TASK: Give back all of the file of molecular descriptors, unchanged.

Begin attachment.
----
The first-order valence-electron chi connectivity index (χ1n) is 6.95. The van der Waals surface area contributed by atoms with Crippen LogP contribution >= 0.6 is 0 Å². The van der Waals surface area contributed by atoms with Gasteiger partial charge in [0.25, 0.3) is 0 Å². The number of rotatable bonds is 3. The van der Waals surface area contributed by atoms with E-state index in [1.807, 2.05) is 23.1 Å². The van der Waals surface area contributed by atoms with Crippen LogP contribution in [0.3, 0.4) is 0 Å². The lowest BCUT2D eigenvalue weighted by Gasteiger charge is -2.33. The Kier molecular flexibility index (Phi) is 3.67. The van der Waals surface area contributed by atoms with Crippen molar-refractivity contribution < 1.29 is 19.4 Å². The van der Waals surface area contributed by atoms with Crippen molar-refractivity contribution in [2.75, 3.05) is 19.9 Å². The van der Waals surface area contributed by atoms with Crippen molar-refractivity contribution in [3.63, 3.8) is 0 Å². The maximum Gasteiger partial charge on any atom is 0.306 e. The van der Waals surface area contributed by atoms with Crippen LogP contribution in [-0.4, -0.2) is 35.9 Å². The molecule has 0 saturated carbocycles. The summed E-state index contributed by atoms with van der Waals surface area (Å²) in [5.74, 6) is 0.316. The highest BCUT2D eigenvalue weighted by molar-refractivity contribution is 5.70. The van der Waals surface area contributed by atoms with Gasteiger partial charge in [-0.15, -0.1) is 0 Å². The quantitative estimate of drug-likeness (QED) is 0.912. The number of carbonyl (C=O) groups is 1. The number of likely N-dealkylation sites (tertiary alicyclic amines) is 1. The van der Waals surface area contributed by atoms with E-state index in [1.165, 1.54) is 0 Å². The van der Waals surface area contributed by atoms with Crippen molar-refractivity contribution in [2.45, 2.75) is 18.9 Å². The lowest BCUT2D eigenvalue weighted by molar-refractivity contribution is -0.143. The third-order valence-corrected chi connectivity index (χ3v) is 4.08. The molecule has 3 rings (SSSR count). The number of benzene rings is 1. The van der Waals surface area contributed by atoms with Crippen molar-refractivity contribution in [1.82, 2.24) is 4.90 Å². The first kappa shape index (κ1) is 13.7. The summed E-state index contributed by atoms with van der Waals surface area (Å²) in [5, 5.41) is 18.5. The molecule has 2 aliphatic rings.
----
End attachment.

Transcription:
The first-order valence-electron chi connectivity index (χ1n) is 6.95. The van der Waals surface area contributed by atoms with Crippen LogP contribution >= 0.6 is 0 Å². The van der Waals surface area contributed by atoms with Gasteiger partial charge in [0.25, 0.3) is 0 Å². The number of rotatable bonds is 3. The van der Waals surface area contributed by atoms with E-state index in [1.807, 2.05) is 23.1 Å². The van der Waals surface area contributed by atoms with Crippen LogP contribution in [0.3, 0.4) is 0 Å². The lowest BCUT2D eigenvalue weighted by Gasteiger charge is -2.33. The Kier molecular flexibility index (Phi) is 3.67. The van der Waals surface area contributed by atoms with Crippen molar-refractivity contribution < 1.29 is 19.4 Å². The van der Waals surface area contributed by atoms with Crippen molar-refractivity contribution in [2.75, 3.05) is 19.9 Å². The van der Waals surface area contributed by atoms with Crippen molar-refractivity contribution in [3.63, 3.8) is 0 Å². The maximum Gasteiger partial charge on any atom is 0.306 e. The van der Waals surface area contributed by atoms with Crippen LogP contribution in [-0.4, -0.2) is 35.9 Å². The molecule has 0 saturated carbocycles. The summed E-state index contributed by atoms with van der Waals surface area (Å²) in [5.74, 6) is 0.316. The highest BCUT2D eigenvalue weighted by molar-refractivity contribution is 5.70. The van der Waals surface area contributed by atoms with Gasteiger partial charge in [-0.15, -0.1) is 0 Å². The quantitative estimate of drug-likeness (QED) is 0.912. The number of carbonyl (C=O) groups is 1. The number of likely N-dealkylation sites (tertiary alicyclic amines) is 1. The van der Waals surface area contributed by atoms with E-state index in [1.165, 1.54) is 0 Å². The van der Waals surface area contributed by atoms with Crippen molar-refractivity contribution in [2.45, 2.75) is 18.9 Å². The lowest BCUT2D eigenvalue weighted by molar-refractivity contribution is -0.143. The third-order valence-corrected chi connectivity index (χ3v) is 4.08. The molecule has 3 rings (SSSR count). The number of benzene rings is 1. The van der Waals surface area contributed by atoms with Crippen molar-refractivity contribution in [1.82, 2.24) is 4.90 Å². The first kappa shape index (κ1) is 13.7. The summed E-state index contributed by atoms with van der Waals surface area (Å²) in [5, 5.41) is 18.5. The molecule has 2 aliphatic rings.